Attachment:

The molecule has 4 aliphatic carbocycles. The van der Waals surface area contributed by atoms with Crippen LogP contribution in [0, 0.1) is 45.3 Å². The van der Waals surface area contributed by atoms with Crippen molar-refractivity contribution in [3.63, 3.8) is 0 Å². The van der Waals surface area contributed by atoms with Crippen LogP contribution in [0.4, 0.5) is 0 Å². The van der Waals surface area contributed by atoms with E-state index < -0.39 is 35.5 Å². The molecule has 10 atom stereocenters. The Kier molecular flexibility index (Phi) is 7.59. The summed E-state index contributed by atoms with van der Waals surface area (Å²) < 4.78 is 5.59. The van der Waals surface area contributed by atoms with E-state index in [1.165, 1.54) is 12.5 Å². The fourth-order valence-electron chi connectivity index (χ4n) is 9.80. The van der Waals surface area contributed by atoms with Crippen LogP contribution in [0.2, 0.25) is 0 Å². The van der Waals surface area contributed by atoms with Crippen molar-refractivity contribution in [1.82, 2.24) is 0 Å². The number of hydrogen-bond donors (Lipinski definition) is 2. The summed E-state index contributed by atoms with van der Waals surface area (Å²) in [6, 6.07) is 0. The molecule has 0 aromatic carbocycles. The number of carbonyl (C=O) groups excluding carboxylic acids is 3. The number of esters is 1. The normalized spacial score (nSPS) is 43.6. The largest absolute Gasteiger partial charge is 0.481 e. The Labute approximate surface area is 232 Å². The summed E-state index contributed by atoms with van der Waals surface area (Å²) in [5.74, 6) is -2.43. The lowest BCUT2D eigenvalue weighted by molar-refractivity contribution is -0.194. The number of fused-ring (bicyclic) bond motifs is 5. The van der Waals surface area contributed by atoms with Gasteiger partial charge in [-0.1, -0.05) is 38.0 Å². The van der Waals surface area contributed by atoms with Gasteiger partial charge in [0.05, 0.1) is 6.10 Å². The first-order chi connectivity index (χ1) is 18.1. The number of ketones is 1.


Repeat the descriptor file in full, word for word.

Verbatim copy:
The molecule has 4 aliphatic carbocycles. The van der Waals surface area contributed by atoms with Crippen LogP contribution in [0, 0.1) is 45.3 Å². The van der Waals surface area contributed by atoms with Crippen molar-refractivity contribution in [3.63, 3.8) is 0 Å². The van der Waals surface area contributed by atoms with Crippen LogP contribution in [0.4, 0.5) is 0 Å². The van der Waals surface area contributed by atoms with E-state index < -0.39 is 35.5 Å². The molecule has 10 atom stereocenters. The Kier molecular flexibility index (Phi) is 7.59. The summed E-state index contributed by atoms with van der Waals surface area (Å²) < 4.78 is 5.59. The van der Waals surface area contributed by atoms with E-state index in [1.165, 1.54) is 12.5 Å². The fourth-order valence-electron chi connectivity index (χ4n) is 9.80. The van der Waals surface area contributed by atoms with Crippen LogP contribution in [0.2, 0.25) is 0 Å². The van der Waals surface area contributed by atoms with Crippen molar-refractivity contribution in [1.82, 2.24) is 0 Å². The number of hydrogen-bond donors (Lipinski definition) is 2. The summed E-state index contributed by atoms with van der Waals surface area (Å²) in [6, 6.07) is 0. The molecule has 0 aromatic carbocycles. The number of carbonyl (C=O) groups excluding carboxylic acids is 3. The number of esters is 1. The normalized spacial score (nSPS) is 43.6. The largest absolute Gasteiger partial charge is 0.481 e. The Labute approximate surface area is 232 Å². The summed E-state index contributed by atoms with van der Waals surface area (Å²) in [5.74, 6) is -2.43. The lowest BCUT2D eigenvalue weighted by molar-refractivity contribution is -0.194. The number of fused-ring (bicyclic) bond motifs is 5. The van der Waals surface area contributed by atoms with Gasteiger partial charge in [-0.1, -0.05) is 38.0 Å². The van der Waals surface area contributed by atoms with Gasteiger partial charge in [0.05, 0.1) is 6.10 Å². The first-order chi connectivity index (χ1) is 18.1. The number of ketones is 1.